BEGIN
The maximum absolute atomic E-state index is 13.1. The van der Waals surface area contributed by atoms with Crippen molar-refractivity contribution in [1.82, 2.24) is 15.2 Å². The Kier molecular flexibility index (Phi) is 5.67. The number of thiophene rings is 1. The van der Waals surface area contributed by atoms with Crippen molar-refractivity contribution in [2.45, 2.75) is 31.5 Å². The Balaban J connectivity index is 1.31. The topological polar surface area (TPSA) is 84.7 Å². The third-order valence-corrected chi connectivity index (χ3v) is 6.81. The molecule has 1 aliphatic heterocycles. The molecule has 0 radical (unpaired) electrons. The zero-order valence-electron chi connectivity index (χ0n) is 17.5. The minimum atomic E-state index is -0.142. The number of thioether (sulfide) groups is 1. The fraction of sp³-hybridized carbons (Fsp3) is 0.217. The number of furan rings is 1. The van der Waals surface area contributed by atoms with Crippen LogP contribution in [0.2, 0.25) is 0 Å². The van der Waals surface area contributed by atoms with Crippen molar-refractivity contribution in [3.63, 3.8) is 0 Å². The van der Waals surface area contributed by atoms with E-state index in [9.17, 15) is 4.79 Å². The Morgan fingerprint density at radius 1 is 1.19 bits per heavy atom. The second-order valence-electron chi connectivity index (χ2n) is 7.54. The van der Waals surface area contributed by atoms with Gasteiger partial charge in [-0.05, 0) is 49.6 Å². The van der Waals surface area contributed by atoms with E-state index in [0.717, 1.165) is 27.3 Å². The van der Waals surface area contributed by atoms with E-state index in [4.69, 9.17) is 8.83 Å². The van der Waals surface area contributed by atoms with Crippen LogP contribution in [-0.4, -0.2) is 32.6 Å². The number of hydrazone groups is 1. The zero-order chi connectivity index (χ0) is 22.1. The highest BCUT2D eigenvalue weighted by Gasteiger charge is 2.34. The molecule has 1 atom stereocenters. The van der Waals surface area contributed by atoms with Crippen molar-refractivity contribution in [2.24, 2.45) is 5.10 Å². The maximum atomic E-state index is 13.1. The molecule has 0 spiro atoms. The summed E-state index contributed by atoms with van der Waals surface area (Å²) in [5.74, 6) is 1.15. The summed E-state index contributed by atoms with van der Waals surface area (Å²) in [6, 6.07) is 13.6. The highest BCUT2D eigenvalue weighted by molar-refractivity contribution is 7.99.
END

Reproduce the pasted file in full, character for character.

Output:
The maximum absolute atomic E-state index is 13.1. The van der Waals surface area contributed by atoms with Crippen molar-refractivity contribution in [1.82, 2.24) is 15.2 Å². The Kier molecular flexibility index (Phi) is 5.67. The number of thiophene rings is 1. The van der Waals surface area contributed by atoms with Crippen molar-refractivity contribution in [2.45, 2.75) is 31.5 Å². The Balaban J connectivity index is 1.31. The topological polar surface area (TPSA) is 84.7 Å². The third-order valence-corrected chi connectivity index (χ3v) is 6.81. The molecule has 1 aliphatic heterocycles. The molecule has 0 radical (unpaired) electrons. The zero-order valence-electron chi connectivity index (χ0n) is 17.5. The minimum atomic E-state index is -0.142. The number of thioether (sulfide) groups is 1. The fraction of sp³-hybridized carbons (Fsp3) is 0.217. The number of furan rings is 1. The van der Waals surface area contributed by atoms with Crippen LogP contribution in [0.2, 0.25) is 0 Å². The van der Waals surface area contributed by atoms with Crippen molar-refractivity contribution in [3.63, 3.8) is 0 Å². The van der Waals surface area contributed by atoms with E-state index in [9.17, 15) is 4.79 Å². The Morgan fingerprint density at radius 1 is 1.19 bits per heavy atom. The second-order valence-electron chi connectivity index (χ2n) is 7.54. The van der Waals surface area contributed by atoms with Gasteiger partial charge in [-0.05, 0) is 49.6 Å². The van der Waals surface area contributed by atoms with E-state index in [0.717, 1.165) is 27.3 Å². The van der Waals surface area contributed by atoms with E-state index in [4.69, 9.17) is 8.83 Å². The van der Waals surface area contributed by atoms with Crippen LogP contribution in [-0.4, -0.2) is 32.6 Å². The number of hydrazone groups is 1. The zero-order chi connectivity index (χ0) is 22.1. The highest BCUT2D eigenvalue weighted by Gasteiger charge is 2.34. The molecule has 1 atom stereocenters. The van der Waals surface area contributed by atoms with Crippen molar-refractivity contribution in [2.24, 2.45) is 5.10 Å². The maximum atomic E-state index is 13.1. The molecule has 0 spiro atoms. The summed E-state index contributed by atoms with van der Waals surface area (Å²) in [5.74, 6) is 1.15. The summed E-state index contributed by atoms with van der Waals surface area (Å²) in [6, 6.07) is 13.6. The highest BCUT2D eigenvalue weighted by molar-refractivity contribution is 7.99.